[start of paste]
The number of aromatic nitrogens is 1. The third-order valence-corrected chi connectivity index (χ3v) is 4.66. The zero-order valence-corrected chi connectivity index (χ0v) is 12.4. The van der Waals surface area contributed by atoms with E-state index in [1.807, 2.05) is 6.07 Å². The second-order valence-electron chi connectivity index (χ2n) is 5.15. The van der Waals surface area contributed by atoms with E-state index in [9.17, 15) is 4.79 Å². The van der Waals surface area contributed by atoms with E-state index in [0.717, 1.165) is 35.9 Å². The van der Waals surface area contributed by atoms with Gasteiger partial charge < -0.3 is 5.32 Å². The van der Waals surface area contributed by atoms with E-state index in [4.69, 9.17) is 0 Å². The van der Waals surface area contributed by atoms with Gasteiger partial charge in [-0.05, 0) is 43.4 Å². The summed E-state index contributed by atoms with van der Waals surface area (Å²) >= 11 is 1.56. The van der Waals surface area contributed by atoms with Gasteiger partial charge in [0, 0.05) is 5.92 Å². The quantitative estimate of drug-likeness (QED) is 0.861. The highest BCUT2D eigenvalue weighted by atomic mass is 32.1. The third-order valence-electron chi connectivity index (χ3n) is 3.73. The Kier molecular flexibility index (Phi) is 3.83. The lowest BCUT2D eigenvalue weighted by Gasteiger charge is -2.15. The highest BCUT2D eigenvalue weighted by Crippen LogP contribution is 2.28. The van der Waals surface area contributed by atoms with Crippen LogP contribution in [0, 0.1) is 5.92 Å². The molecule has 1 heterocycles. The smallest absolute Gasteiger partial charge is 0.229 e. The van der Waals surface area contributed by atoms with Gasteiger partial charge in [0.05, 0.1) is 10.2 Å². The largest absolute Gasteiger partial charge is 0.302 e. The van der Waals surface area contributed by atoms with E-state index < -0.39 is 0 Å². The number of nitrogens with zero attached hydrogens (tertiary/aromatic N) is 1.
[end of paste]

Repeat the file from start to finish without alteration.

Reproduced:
The number of aromatic nitrogens is 1. The third-order valence-corrected chi connectivity index (χ3v) is 4.66. The zero-order valence-corrected chi connectivity index (χ0v) is 12.4. The van der Waals surface area contributed by atoms with E-state index in [1.807, 2.05) is 6.07 Å². The second-order valence-electron chi connectivity index (χ2n) is 5.15. The van der Waals surface area contributed by atoms with E-state index in [9.17, 15) is 4.79 Å². The van der Waals surface area contributed by atoms with E-state index in [0.717, 1.165) is 35.9 Å². The van der Waals surface area contributed by atoms with Gasteiger partial charge < -0.3 is 5.32 Å². The van der Waals surface area contributed by atoms with E-state index in [4.69, 9.17) is 0 Å². The van der Waals surface area contributed by atoms with Gasteiger partial charge in [-0.05, 0) is 43.4 Å². The summed E-state index contributed by atoms with van der Waals surface area (Å²) >= 11 is 1.56. The van der Waals surface area contributed by atoms with Gasteiger partial charge in [0, 0.05) is 5.92 Å². The quantitative estimate of drug-likeness (QED) is 0.861. The highest BCUT2D eigenvalue weighted by atomic mass is 32.1. The third-order valence-electron chi connectivity index (χ3n) is 3.73. The Kier molecular flexibility index (Phi) is 3.83. The lowest BCUT2D eigenvalue weighted by Gasteiger charge is -2.15. The highest BCUT2D eigenvalue weighted by Crippen LogP contribution is 2.28. The van der Waals surface area contributed by atoms with Crippen LogP contribution in [0, 0.1) is 5.92 Å². The molecule has 1 heterocycles. The smallest absolute Gasteiger partial charge is 0.229 e. The van der Waals surface area contributed by atoms with Gasteiger partial charge in [0.05, 0.1) is 10.2 Å². The largest absolute Gasteiger partial charge is 0.302 e. The van der Waals surface area contributed by atoms with E-state index < -0.39 is 0 Å². The number of nitrogens with zero attached hydrogens (tertiary/aromatic N) is 1.